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Yong Sung Chan 1 Article
Relationship between Serum Neuron Specific Enolase Level and Seizure in Patients with Acute Glufosinate Ammonium Poisoning
Gyo Jin An, Yoonsuk Lee, Yong Sung Chan, Hyun Kim
J Korean Soc Clin Toxicol. 2018;16(1):49-56.   Published online June 30, 2018
DOI: https://doi.org/10.22537/jksct.2018.16.1.49
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Purpose: Glufosinate ammonium poisoning can cause seizures, even after a symptom-free period. This study was conducted to evaluate the relationship between serum neuron specific enolase (NSE) level and the occurrence of seizures in patients with acute glufosinate ammonium poisoning. Methods: For this retrospective observational study, data from patients diagnosed with acute glufosinate ammonium poisoning were collected between January 2016 and June 2016. Serum NSE was measured within 2 hours of arrival at the emergency department. The patients were divided into a seizure group and a non-seizure group. Results: The seizure group included eight of the 15 total patients (53.3%). The serum NSE level was significantly higher in the seizure group than in the non-seizure group ($32.4{pm}11.9ng/mL$ vs. $19.5{pm}5ng/mL$, p=0.019). The amount of glufosinate ingested and initial and peak serum ammonia levels were significantly higher in the seizure group than in the non-seizure group. There was no significant difference in the area under the curve of the serum NSE level or the initial and peak serum ammonia levels in terms of predicting the occurrence of seizures. Conclusion: In acute glufosinate poisoning, initial serum NSE levels may help in prediction of seizures.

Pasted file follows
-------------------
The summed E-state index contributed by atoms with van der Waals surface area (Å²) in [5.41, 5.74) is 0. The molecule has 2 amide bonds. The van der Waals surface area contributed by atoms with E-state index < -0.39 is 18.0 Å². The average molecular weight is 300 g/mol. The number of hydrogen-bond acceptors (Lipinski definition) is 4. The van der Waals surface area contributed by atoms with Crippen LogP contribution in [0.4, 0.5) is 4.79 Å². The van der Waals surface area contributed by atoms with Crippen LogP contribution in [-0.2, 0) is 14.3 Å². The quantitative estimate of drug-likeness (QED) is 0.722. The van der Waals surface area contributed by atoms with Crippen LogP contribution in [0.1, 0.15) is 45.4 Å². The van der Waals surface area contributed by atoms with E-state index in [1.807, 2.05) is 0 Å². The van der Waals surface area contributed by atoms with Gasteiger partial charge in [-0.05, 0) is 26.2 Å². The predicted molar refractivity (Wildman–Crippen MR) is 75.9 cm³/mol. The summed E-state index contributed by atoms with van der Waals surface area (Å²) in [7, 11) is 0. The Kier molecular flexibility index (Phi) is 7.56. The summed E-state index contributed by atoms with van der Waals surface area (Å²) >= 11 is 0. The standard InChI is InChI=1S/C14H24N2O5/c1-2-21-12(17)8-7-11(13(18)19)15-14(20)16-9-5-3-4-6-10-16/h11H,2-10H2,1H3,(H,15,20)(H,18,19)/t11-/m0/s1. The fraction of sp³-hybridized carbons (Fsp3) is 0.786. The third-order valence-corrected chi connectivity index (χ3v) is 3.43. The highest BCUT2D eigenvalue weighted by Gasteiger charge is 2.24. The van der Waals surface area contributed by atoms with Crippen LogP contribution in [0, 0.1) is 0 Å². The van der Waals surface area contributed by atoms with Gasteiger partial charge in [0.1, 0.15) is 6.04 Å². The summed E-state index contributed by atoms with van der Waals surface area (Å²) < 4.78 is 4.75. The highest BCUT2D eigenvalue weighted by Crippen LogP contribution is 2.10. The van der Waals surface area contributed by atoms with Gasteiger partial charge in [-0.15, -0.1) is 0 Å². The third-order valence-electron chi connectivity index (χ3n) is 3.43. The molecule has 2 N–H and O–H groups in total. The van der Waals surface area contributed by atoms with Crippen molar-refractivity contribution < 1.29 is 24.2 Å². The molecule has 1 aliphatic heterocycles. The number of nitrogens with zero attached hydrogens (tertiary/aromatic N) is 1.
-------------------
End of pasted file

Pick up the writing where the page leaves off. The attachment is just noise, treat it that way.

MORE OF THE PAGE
JKSCT : Journal of The Korean Society of Clinical Toxicology